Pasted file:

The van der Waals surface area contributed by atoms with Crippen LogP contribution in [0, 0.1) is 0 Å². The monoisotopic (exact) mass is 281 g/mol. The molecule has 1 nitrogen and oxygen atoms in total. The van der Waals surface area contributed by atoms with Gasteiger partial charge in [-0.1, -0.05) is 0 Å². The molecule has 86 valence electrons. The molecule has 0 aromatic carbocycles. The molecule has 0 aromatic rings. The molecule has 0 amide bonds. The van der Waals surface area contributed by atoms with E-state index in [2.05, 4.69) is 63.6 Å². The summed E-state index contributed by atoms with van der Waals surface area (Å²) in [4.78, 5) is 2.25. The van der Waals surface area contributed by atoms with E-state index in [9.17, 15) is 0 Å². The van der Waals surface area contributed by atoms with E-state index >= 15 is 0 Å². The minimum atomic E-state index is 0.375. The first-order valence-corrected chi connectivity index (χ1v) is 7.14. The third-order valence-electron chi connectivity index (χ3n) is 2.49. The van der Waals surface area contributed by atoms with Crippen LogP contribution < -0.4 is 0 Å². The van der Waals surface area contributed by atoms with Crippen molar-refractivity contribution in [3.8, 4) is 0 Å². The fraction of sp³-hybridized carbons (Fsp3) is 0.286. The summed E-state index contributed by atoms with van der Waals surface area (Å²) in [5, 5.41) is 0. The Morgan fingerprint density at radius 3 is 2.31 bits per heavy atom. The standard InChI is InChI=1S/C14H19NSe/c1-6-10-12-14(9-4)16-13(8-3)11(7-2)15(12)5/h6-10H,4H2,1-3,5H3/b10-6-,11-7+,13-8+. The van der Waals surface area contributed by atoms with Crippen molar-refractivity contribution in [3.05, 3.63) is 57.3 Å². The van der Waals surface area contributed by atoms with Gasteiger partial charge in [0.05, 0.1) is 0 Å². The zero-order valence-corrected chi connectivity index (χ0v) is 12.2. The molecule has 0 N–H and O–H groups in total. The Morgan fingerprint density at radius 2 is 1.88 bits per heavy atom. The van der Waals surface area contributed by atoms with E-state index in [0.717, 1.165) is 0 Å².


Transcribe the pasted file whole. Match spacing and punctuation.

The van der Waals surface area contributed by atoms with Crippen LogP contribution in [0, 0.1) is 0 Å². The monoisotopic (exact) mass is 281 g/mol. The molecule has 1 nitrogen and oxygen atoms in total. The van der Waals surface area contributed by atoms with Gasteiger partial charge in [-0.1, -0.05) is 0 Å². The molecule has 86 valence electrons. The molecule has 0 aromatic carbocycles. The molecule has 0 aromatic rings. The molecule has 0 amide bonds. The van der Waals surface area contributed by atoms with E-state index in [2.05, 4.69) is 63.6 Å². The summed E-state index contributed by atoms with van der Waals surface area (Å²) in [4.78, 5) is 2.25. The van der Waals surface area contributed by atoms with E-state index in [9.17, 15) is 0 Å². The van der Waals surface area contributed by atoms with E-state index >= 15 is 0 Å². The minimum atomic E-state index is 0.375. The first-order valence-corrected chi connectivity index (χ1v) is 7.14. The third-order valence-electron chi connectivity index (χ3n) is 2.49. The van der Waals surface area contributed by atoms with Crippen LogP contribution < -0.4 is 0 Å². The van der Waals surface area contributed by atoms with Crippen molar-refractivity contribution in [3.8, 4) is 0 Å². The fraction of sp³-hybridized carbons (Fsp3) is 0.286. The summed E-state index contributed by atoms with van der Waals surface area (Å²) in [5, 5.41) is 0. The Morgan fingerprint density at radius 3 is 2.31 bits per heavy atom. The standard InChI is InChI=1S/C14H19NSe/c1-6-10-12-14(9-4)16-13(8-3)11(7-2)15(12)5/h6-10H,4H2,1-3,5H3/b10-6-,11-7+,13-8+. The van der Waals surface area contributed by atoms with Crippen molar-refractivity contribution in [3.05, 3.63) is 57.3 Å². The van der Waals surface area contributed by atoms with Gasteiger partial charge in [0.05, 0.1) is 0 Å². The zero-order valence-corrected chi connectivity index (χ0v) is 12.2. The molecule has 0 N–H and O–H groups in total. The Morgan fingerprint density at radius 2 is 1.88 bits per heavy atom. The van der Waals surface area contributed by atoms with E-state index in [0.717, 1.165) is 0 Å².